Current issues of ACP Journal Club are published in Annals of Internal Medicine


Therapeutics

Endovascular and open repair did not differ for mortality rates at 2 years in abdominal aortic aneurysm

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ACP J Club. 2005 Nov-Dec;143:64. doi:10.7326/ACPJC-2005-143-3-064


Clinical Impact Ratings

Hospitalists: 6 stars

Critical Care: 5 stars


Source Citation

Blankensteijn JD, de Jong SE, Prinssen M, et al. Two-year outcomes after conventional or endovascular repair of abdominal aortic aneurysms. N Engl J Med. 2005;352:2398-405. [PubMed ID: 15944424]


Abstract

Question

In patients with abdominal aortic aneurysm, how does elective endovascular repair compare with conventional open repair?

Methods

Design: Randomized controlled trial (Dutch Randomized Endovascular Aneurysm Management [DREAM] Trial).

Allocation: Concealed.*

Blinding: Blinded (outcome assessors and {data safety and monitoring committee}†).*

Follow-up period: 2 years.

Setting: Surgery clinics at 26 centers in the Netherlands and 4 centers in Belgium.

Patients: 351 patients (mean age 70 y, 92% men) with abdominal aortic aneurysm ≥ 5 cm in diameter who were suitable candidates for both endovascular and open repair.

Intervention: Endovascular repair {after having done at least 5 procedures}‡ (n = 173) or conventional open repair {at the discretion of the operating surgeon}‡ (n = 178).

Outcomes: All-cause mortality, cardiovascular-related mortality, aneurysm-related noncardiovascular mortality, and survival free of moderate or severe complications.

Patient follow-up: 95% (intention-to-treat analysis).

Main results

Endovascular and open repair did not differ for rates of all-cause mortality, cardiovascular-related mortality, or aneurysm-related noncardiovascular mortality (Table), or for the rate of survival free of moderate or severe complications.

Conclusion

In patients with abdominal aortic aneurysm, elective endovascular repair and conventional open repair did not differ for rates of all-cause mortality, cardiovascular-related mortality, or aneurysm-related noncardiovascular mortality at 2 years.

*See Glossary.

†Information provided by author.

Prinssen M, Verhoeven EL, Buth J, et al. N Engl J Med. 2004;351:1607-18. 15483279

Source of funding: Netherlands National Health Insurance Council.

For correspondence: Dr. J.D. Blankensteijn, Radboud University Nijmegen Medical Center, Nijmegen, The Netherlands. E-mail j.blankensteijn@chir.umcn.nl.


Table. Endovascular vs open repair in abdominal aortic aneurysm at 2 years§

Outcomes Endovascular repair Open repair RRI (95% CI) NNH
All-cause mortality 12% 10% 14% (−37 to 107) Not significant
Cardiovascular-related mortality 4.0% 2.8% 44% (−51 to 323) Not significant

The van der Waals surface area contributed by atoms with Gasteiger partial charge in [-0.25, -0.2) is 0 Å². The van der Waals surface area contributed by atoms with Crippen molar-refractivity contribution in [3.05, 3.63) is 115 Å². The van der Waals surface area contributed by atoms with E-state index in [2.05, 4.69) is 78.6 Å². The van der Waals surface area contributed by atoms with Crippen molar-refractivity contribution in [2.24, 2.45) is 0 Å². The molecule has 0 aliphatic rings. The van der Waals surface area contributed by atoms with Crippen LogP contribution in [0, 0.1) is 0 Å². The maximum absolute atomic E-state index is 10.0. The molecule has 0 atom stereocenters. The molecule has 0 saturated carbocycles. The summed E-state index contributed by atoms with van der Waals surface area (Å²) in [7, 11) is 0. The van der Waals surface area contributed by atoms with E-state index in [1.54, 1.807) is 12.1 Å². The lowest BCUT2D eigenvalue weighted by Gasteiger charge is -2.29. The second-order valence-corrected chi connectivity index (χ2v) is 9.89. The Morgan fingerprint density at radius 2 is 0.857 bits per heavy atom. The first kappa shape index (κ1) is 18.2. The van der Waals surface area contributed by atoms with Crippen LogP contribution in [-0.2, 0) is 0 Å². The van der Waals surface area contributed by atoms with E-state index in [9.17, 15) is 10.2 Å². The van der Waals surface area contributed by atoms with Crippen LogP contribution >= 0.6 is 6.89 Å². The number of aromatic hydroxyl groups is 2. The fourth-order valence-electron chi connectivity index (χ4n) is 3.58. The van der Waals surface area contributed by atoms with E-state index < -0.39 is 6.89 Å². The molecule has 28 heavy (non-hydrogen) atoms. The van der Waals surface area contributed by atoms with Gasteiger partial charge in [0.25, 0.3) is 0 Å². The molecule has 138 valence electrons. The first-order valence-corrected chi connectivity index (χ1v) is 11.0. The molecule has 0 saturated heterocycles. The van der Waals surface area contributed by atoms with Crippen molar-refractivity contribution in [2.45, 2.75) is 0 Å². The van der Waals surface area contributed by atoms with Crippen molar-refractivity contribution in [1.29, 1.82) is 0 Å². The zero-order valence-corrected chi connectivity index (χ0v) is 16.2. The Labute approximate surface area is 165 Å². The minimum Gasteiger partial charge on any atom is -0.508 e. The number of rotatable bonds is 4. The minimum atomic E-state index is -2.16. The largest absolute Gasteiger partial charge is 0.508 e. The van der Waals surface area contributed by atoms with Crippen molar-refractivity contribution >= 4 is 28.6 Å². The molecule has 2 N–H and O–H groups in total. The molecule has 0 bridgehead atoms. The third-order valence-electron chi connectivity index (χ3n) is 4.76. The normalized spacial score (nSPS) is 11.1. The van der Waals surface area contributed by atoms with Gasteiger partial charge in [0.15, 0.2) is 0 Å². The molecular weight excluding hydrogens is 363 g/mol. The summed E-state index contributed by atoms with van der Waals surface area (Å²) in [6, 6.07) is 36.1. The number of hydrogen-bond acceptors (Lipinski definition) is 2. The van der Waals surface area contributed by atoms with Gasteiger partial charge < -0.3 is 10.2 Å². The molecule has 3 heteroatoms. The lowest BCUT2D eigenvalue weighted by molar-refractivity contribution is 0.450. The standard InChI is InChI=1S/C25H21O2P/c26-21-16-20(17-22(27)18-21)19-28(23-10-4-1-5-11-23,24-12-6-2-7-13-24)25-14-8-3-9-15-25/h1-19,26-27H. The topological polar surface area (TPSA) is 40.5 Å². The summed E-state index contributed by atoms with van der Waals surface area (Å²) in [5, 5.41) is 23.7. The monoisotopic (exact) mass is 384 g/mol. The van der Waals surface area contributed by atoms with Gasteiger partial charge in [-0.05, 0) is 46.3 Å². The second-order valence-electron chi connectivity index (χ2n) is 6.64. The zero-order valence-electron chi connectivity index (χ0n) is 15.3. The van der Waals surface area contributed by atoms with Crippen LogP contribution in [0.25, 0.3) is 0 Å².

RRR (CI) NNT
Aneurysm-related noncardiovascular mortality 1.2% 4.5% 74% (−5 to 94) Not significant

§Abbreviations defined in Glossary; RRI, RRR, NNH, NNT, and CI calculated from data in article.


Commentary

Current randomized trials of endovascular aneurysm repair (EVAR) have left many questions unanswered because of sample size, selection of surgeons, appropriateness of outcomes, and analysis.

The DREAM trial had a sample size of 351 patients and only 45% power to detect a patient-important absolute risk difference of 3% in perioperative mortality. In addition, DREAM is a trial with a low event rate in which 19 patients were lost to follow-up (5%), and 4 patients with undetermined deaths may have had an effect on the overall results.

Surgeons were allowed to participate if they had done ≥ 5 EVARs. Cumulative sum failure analysis shows that at a minimum, 60 EVARs, or 20 with an individual device, are necessary before optimal rates of clinical success can be achieved (1). Does the reintervention rate in the first 9 months for the EVAR group reflect avoidable technical problems? Would greater experience with EVAR of the participating surgeons affect outcome? An expertise-based randomized controlled trial (2) would probably have avoided differential expertise bias, minimized the influence of unblinding, and minimized crossovers.

Such utility outcomes as quality-adjusted life-years (QALYs), which aggregate the length of survival with aspects of quality of life associated with the outcome, could have provided useful information regarding the comparison of the 2 interventions. QALYs, together with attitudes toward risk and length of life, could help patients choose between EVAR and open repair.

Although initial trials seemed encouraging for EVAR, all of them—including this one—have substantial design and sample size limitations. These results provide the impetus for a large expertise-based trial to determine the true short- and long-term effects of EVAR compared with open repair. Surgeons and patients will remain uncertain about the appropriateness of these 2 interventions until such research is done.

Claudio S. Cinà, MD
P. J. Devereaux, MD
McMaster University
Hamilton, Ontario, Canada


References

1. Forbes TL, DeRose G, Kribs SW, Harris KA. Cumulative sum failure analysis of the learning curve with endovascular abdominal aortic aneurysm repair. J Vasc Surg. 2004;39:102-8. [PubMed ID: 14718826]

2. Devereaux PJ, Bhandari M, Clarke M, et al. Need for expertise based randomised controlled trials. BMJ. 2005;330:88. [PubMed ID: 15637373]